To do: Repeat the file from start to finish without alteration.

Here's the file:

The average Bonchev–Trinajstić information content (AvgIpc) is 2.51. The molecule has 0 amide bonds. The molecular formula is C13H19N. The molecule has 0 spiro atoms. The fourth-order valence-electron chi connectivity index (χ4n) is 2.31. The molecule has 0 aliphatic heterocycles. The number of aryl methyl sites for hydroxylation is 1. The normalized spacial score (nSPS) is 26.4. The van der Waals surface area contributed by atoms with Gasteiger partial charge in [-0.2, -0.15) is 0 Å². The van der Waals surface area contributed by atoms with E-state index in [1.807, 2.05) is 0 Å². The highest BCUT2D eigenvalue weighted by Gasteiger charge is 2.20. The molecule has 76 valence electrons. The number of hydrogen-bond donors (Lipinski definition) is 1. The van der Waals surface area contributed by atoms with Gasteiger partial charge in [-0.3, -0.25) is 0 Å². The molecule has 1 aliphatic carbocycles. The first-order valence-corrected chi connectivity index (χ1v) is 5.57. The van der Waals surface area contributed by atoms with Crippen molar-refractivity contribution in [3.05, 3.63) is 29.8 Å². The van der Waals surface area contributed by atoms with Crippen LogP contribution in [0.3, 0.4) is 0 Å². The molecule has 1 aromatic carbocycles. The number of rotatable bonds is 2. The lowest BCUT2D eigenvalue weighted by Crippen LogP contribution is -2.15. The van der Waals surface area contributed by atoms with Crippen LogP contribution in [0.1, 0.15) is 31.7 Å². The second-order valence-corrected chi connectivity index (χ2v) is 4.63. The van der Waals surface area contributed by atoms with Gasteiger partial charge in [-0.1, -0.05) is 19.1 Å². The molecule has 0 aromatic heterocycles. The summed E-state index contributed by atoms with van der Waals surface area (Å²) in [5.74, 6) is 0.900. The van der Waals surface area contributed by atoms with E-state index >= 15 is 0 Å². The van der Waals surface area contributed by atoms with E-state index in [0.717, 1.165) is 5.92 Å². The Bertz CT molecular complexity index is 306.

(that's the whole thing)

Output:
The average Bonchev–Trinajstić information content (AvgIpc) is 2.51. The molecule has 0 amide bonds. The molecular formula is C13H19N. The molecule has 0 spiro atoms. The fourth-order valence-electron chi connectivity index (χ4n) is 2.31. The molecule has 0 aliphatic heterocycles. The number of aryl methyl sites for hydroxylation is 1. The normalized spacial score (nSPS) is 26.4. The van der Waals surface area contributed by atoms with Gasteiger partial charge in [-0.2, -0.15) is 0 Å². The van der Waals surface area contributed by atoms with E-state index in [1.807, 2.05) is 0 Å². The highest BCUT2D eigenvalue weighted by Gasteiger charge is 2.20. The molecule has 76 valence electrons. The number of hydrogen-bond donors (Lipinski definition) is 1. The van der Waals surface area contributed by atoms with Gasteiger partial charge in [-0.3, -0.25) is 0 Å². The molecule has 1 aliphatic carbocycles. The first-order valence-corrected chi connectivity index (χ1v) is 5.57. The van der Waals surface area contributed by atoms with Crippen molar-refractivity contribution in [3.05, 3.63) is 29.8 Å². The van der Waals surface area contributed by atoms with Crippen LogP contribution in [0.3, 0.4) is 0 Å². The molecule has 1 aromatic carbocycles. The number of rotatable bonds is 2. The lowest BCUT2D eigenvalue weighted by Crippen LogP contribution is -2.15. The van der Waals surface area contributed by atoms with Crippen LogP contribution in [0.1, 0.15) is 31.7 Å². The second-order valence-corrected chi connectivity index (χ2v) is 4.63. The van der Waals surface area contributed by atoms with Gasteiger partial charge in [-0.1, -0.05) is 19.1 Å². The molecule has 0 aromatic heterocycles. The summed E-state index contributed by atoms with van der Waals surface area (Å²) in [5.74, 6) is 0.900. The van der Waals surface area contributed by atoms with E-state index >= 15 is 0 Å². The van der Waals surface area contributed by atoms with E-state index in [0.717, 1.165) is 5.92 Å². The Bertz CT molecular complexity index is 306.